Lesson 3/Learning Event 1
is laid to CPs and observation and listening posts. A secondary wire net
over different routes should be provided, if possible, to ensure effective
communications if the primary wire is cut by enemy action. If possible, the
RC-292 radio antenna at the company CP should be removed several kilometers
from the bivouac site to confuse enemy direction-finding equipment. Trucks
and tents should be camouflaged with natural vegetation or the lightweight
screening systems. Range cards for each individual position and crew-served
weapon should be prepared. Coordination with supporting artillery, mortars,
and reaction forces should be made, and defensive map overlays prepared.
Active defense of a maintenance company's site does not Include fighting
beyond the perimeter of the bivouac area.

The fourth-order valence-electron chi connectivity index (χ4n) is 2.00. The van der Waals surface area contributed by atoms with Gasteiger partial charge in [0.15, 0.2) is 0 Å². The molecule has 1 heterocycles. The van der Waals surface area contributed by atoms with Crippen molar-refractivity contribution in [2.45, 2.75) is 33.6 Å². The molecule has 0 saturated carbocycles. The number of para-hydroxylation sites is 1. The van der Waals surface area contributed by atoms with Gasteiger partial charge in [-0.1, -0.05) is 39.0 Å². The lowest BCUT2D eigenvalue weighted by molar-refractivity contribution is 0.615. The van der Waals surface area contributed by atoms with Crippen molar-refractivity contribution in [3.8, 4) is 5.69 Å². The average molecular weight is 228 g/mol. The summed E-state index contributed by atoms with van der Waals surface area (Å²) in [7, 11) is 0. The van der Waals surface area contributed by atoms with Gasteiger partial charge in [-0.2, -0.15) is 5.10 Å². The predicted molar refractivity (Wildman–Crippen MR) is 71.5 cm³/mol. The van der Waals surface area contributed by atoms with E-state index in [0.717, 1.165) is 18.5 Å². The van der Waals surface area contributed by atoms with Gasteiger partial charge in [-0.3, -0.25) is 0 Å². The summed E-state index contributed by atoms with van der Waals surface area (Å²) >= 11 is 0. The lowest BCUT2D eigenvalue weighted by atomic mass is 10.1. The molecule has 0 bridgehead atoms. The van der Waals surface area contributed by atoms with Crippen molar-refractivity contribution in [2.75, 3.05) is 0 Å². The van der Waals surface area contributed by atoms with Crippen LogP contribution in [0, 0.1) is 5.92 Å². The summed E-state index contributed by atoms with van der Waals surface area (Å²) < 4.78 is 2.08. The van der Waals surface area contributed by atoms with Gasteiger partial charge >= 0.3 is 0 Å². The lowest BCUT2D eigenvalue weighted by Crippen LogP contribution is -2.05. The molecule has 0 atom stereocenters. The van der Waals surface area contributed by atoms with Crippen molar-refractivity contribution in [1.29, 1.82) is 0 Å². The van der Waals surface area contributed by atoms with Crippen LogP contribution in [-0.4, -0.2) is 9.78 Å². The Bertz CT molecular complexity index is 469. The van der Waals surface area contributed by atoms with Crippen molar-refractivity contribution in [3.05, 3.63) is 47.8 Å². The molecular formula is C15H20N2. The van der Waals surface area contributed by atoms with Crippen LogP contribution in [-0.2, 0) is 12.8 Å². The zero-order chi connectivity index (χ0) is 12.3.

Troops who man observation and
listening posts must go beyond the bivouac boundaries. Other members of the
Enemy ground forces may
strike a company at several points at the same time before mobile defense
forces can reach it. Therefore, the company commander must be prepared to
use his own forces effectively at all times. Here, it is assumed that the
maintenance unit is without outside assistance.
A maintenance unit uses concealment, dispersion, and deception to
protect itself. It does not take offensive action.
The alert system for a maintenance unit provides for a two-stage alert. The
first stage, "attack likely," warns unit personnel by audible or visual
signal that an attack will probably take place.
Troops are positioned in
pairs, and one soldier remains alert at all times.
(If the situation
permits, the other member of the team may sleep.)
During the 'attack
But every effort should be made to continue with the unit's normal mission.
When the second-stage alarm, "attack imminent," is given, all personnel stop
held in position near the CP until deployed by the unit commander.
Personnel remain in their defensive positions until the all-clear signal is